Several of the tabs available from a user account’s properties window need to be given special attention. One of the more commonly used tabs is the Account tab. The first fields allow you to change the logon name and UPN suffix for the account. You’ll notice two buttons available on the property sheet: Logon Hours and Log On To. Clicking the Logon Hours button brings up a window that allows you to restrict the hours and days that the user is permitted to logon during. The Log On To button allows you to restrict which workstations the user is permitted to logon from. The Account expires section permits you to define when the account expires. For example, you can configure an account to expire on a specific date for a temporary employee who will no longer require network access after a specific date.
Under Account options you’ll notice several check boxes. Some of these options were described in the article on creating a new user account. The other available options are outlined below, a couple of which are new to Windows Server 2003.
- Smart Card is required for interactive logon – Smart cards store information such as private and public keys and passwords. Selecting this option requires the user to have a smart card reader and a pin number to log onto the network.
- Account is trusted for delegation – Allows the account to be impersonated by a service to access resources throughout the network.
- Account is sensitive and cannot be delegated – Selecting this option means the account cannot be impersonated by a service.
- Use DES encryption types for this account – Enables data encryption standards such as Standard MPPE (40 bit), MPPE Strong (128 bit), and IPSec.
- Do not require Kerberos preauthentication – Disables Kerberos preauthentication. Use this option carefully as preauthentication provides additional security.
These days it’s very common for users to require remote access when they’re on the road or working from home. Or there maybe be remote clients or business partners requiring dial-in access to the network. The Dial-in tab allows you to define remote access settings for a user account.
By default all user accounts are denied remote access. In order for a user to be able to dial-in, you must first select the option to Allow access or Control access through remote access policy. If you select the second option make sure the remote access policy is set to allow access.
For security purposed you can restrict the number from which a user can dial-in from. For example, if a user should only be permitted to dial-in from their home office select the Verify Caller-ID option and type in the user’s phone number. If the user attempts to dial in from a number other than the one listed, access will be denied.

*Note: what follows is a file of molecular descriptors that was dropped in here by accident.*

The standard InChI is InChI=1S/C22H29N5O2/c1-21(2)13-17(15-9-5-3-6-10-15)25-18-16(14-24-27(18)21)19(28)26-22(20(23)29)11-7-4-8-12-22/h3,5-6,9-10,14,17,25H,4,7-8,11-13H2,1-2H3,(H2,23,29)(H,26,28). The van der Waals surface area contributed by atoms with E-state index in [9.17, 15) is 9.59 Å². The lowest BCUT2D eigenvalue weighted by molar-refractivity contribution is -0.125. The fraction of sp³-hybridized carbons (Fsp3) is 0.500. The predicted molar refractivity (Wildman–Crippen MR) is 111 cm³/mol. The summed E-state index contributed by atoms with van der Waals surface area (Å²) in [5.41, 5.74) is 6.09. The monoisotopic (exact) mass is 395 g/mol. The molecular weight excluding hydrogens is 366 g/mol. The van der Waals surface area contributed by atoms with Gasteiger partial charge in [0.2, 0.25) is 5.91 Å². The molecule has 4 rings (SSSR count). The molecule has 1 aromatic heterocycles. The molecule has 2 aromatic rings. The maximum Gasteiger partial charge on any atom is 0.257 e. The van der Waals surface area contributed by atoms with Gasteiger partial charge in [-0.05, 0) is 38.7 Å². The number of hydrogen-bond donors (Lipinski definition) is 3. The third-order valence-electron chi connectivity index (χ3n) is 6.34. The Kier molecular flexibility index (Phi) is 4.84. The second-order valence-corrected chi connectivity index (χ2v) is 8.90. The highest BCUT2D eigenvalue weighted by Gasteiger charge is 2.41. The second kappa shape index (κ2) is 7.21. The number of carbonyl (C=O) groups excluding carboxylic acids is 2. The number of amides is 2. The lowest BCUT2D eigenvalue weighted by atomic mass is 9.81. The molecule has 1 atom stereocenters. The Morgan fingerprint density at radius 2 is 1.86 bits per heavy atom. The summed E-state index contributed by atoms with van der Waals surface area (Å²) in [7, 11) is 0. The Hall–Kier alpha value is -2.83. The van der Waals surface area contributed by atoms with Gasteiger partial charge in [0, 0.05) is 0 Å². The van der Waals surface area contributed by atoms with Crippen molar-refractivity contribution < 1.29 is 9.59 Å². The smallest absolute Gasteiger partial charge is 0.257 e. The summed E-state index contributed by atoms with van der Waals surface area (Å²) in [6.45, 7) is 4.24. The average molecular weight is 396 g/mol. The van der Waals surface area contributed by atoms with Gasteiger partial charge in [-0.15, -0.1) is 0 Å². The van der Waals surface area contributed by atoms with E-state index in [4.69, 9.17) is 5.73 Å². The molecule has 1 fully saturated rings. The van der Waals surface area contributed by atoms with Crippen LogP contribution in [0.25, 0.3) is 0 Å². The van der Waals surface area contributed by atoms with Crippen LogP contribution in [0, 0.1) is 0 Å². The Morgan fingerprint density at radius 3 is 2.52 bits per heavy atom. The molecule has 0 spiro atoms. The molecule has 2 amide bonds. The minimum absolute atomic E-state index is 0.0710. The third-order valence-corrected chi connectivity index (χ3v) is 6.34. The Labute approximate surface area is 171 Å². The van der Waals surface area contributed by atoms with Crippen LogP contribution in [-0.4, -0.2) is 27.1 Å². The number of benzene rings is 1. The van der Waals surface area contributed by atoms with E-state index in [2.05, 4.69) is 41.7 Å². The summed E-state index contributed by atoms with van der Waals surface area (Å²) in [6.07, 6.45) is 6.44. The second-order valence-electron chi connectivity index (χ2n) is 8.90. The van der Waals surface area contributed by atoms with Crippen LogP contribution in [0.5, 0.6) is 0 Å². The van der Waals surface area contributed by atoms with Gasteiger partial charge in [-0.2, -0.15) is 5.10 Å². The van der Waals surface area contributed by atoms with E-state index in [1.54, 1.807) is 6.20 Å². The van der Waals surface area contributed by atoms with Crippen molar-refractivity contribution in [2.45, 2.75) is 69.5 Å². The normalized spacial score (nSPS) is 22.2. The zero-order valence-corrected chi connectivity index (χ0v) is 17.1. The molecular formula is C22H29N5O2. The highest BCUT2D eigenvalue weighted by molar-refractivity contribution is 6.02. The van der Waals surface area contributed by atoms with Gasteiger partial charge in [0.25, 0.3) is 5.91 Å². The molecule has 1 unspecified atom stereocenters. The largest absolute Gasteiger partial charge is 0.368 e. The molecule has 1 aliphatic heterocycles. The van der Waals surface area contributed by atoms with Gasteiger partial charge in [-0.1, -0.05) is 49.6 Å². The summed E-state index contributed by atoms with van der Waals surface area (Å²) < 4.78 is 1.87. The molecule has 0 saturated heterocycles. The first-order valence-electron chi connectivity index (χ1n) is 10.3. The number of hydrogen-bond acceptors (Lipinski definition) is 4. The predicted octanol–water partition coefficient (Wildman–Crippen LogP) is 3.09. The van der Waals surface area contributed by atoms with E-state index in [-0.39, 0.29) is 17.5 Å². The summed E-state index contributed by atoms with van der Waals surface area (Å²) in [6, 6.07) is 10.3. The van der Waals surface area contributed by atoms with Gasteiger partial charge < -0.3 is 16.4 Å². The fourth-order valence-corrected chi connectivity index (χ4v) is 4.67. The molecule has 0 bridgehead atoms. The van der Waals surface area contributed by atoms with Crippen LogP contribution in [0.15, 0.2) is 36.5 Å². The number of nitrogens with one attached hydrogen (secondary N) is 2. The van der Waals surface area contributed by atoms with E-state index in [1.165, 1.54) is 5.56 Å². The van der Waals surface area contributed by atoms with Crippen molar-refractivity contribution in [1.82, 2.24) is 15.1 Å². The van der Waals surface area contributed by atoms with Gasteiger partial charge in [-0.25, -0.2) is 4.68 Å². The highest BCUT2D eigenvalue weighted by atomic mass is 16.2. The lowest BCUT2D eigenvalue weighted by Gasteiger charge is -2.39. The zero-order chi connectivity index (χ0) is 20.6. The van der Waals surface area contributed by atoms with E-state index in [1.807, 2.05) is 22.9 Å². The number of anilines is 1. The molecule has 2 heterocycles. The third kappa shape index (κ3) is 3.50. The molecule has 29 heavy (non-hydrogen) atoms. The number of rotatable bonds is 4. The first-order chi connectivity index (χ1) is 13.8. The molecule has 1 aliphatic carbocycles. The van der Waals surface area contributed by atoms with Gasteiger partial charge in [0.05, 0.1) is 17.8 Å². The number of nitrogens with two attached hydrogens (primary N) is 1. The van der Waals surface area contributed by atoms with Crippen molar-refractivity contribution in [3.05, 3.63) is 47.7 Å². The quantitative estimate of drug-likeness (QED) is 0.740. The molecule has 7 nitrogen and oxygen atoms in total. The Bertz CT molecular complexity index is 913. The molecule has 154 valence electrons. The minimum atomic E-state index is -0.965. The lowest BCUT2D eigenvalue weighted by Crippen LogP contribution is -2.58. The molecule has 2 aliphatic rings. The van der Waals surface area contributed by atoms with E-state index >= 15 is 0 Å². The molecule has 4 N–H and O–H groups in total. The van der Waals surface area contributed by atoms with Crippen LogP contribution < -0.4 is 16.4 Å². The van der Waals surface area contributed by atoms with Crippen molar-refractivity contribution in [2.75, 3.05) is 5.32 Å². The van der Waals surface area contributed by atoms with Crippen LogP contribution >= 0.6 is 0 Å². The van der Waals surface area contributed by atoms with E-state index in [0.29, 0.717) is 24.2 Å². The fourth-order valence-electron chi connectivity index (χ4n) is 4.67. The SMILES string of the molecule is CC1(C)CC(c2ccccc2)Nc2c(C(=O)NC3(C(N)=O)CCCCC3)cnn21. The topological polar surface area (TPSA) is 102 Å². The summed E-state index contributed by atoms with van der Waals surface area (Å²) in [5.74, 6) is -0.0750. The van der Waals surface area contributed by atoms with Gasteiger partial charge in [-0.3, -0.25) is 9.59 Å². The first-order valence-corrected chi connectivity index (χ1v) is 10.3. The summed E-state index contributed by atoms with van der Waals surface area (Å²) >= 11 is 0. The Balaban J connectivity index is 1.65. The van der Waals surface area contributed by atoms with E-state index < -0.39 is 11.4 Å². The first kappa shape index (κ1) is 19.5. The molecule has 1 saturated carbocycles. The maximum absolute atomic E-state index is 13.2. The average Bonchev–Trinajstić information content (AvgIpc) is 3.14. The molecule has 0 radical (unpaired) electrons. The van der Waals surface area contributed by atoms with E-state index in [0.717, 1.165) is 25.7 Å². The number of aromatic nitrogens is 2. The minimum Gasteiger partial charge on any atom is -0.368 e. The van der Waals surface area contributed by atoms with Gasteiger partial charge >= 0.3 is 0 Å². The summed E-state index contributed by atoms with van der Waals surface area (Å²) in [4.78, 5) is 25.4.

The Callback options configured determine whether or not the server calls the user back during the connection process. The default option is set to No Callback. If you want the server to call the caller back you can allow the caller to set the call back number or select the option to Always Callback to and specify a callback number.
The bottom fields of the Dial-in tab allow you to configure a specific IP address to be assigned when the user dials in and also define static IP routes. Defining static routes means that these routes will be added to the routing table of the answering computer when the connection is made.
The Profile tab allows you to configure the path to the user profile. For those of you who aren’t familiar with what a user profile is, here is a perfect example that I’m sure most can relate to. Two users share the same computer. One user prefers the Windows default background and the other prefers backgrounds downloaded from the Internet. So what permits users to retain their own preferences on a single computer? Of course, as I’m sure you’ve already guessed, the answer is user profiles.
By default profiles are stored on a local computer. What happens though for users who move between multiple workstations? They can configure their settings on each local computer or the easier solution is to use roaming profiles. This way the profiles can be stored on a central server making your profile available on any computer in the domain. This is where the Profile tab comes in. Once you’ve created a share on the server to hold the profiles, use the Profiles tab under the account properties and type in the path to the shared folder.
Two other fields are available from this property sheet: logon scripts and home folders. If you are using logon scripts, provide the path to where they are located so the scripts can be run each time the user logs on to the network. Home folders are considered to be a user’s personal storage space. You have the option of storing them on the local machines or on the network. More often you’ll map a drive and type in the network path instead of a local path.